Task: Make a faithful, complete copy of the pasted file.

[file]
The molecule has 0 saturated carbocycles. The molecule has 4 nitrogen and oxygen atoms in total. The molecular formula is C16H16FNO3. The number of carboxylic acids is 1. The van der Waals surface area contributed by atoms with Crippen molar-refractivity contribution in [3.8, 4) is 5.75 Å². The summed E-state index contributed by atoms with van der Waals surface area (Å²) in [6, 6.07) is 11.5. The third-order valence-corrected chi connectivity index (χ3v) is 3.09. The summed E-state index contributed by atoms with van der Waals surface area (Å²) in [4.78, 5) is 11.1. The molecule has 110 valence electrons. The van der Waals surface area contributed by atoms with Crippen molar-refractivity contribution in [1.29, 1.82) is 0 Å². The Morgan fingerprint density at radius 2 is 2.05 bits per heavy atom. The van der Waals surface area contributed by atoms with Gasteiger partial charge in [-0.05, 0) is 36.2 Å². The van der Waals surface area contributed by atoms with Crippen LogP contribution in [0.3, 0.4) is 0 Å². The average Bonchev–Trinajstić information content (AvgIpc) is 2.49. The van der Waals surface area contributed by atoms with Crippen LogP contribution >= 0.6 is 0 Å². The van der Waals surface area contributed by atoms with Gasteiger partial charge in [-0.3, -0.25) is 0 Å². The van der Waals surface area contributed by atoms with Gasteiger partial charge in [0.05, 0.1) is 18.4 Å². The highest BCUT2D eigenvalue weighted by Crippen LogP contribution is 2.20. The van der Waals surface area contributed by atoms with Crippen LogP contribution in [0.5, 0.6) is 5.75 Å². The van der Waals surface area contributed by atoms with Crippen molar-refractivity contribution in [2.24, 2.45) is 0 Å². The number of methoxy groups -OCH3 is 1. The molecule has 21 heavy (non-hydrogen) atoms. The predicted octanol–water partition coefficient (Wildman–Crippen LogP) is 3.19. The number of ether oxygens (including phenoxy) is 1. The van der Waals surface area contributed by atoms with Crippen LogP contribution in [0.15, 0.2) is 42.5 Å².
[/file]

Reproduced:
The molecule has 0 saturated carbocycles. The molecule has 4 nitrogen and oxygen atoms in total. The molecular formula is C16H16FNO3. The number of carboxylic acids is 1. The van der Waals surface area contributed by atoms with Crippen molar-refractivity contribution in [3.8, 4) is 5.75 Å². The summed E-state index contributed by atoms with van der Waals surface area (Å²) in [6, 6.07) is 11.5. The third-order valence-corrected chi connectivity index (χ3v) is 3.09. The summed E-state index contributed by atoms with van der Waals surface area (Å²) in [4.78, 5) is 11.1. The molecule has 110 valence electrons. The van der Waals surface area contributed by atoms with Crippen molar-refractivity contribution in [1.29, 1.82) is 0 Å². The Morgan fingerprint density at radius 2 is 2.05 bits per heavy atom. The van der Waals surface area contributed by atoms with Gasteiger partial charge in [-0.05, 0) is 36.2 Å². The van der Waals surface area contributed by atoms with Crippen LogP contribution in [0.3, 0.4) is 0 Å². The average Bonchev–Trinajstić information content (AvgIpc) is 2.49. The van der Waals surface area contributed by atoms with Crippen LogP contribution >= 0.6 is 0 Å². The van der Waals surface area contributed by atoms with Gasteiger partial charge in [-0.3, -0.25) is 0 Å². The van der Waals surface area contributed by atoms with Gasteiger partial charge in [0.05, 0.1) is 18.4 Å². The highest BCUT2D eigenvalue weighted by Crippen LogP contribution is 2.20. The van der Waals surface area contributed by atoms with Crippen LogP contribution in [0.5, 0.6) is 5.75 Å². The van der Waals surface area contributed by atoms with Crippen molar-refractivity contribution in [2.24, 2.45) is 0 Å². The number of methoxy groups -OCH3 is 1. The molecule has 21 heavy (non-hydrogen) atoms. The predicted octanol–water partition coefficient (Wildman–Crippen LogP) is 3.19. The number of ether oxygens (including phenoxy) is 1. The van der Waals surface area contributed by atoms with Crippen LogP contribution in [0.15, 0.2) is 42.5 Å².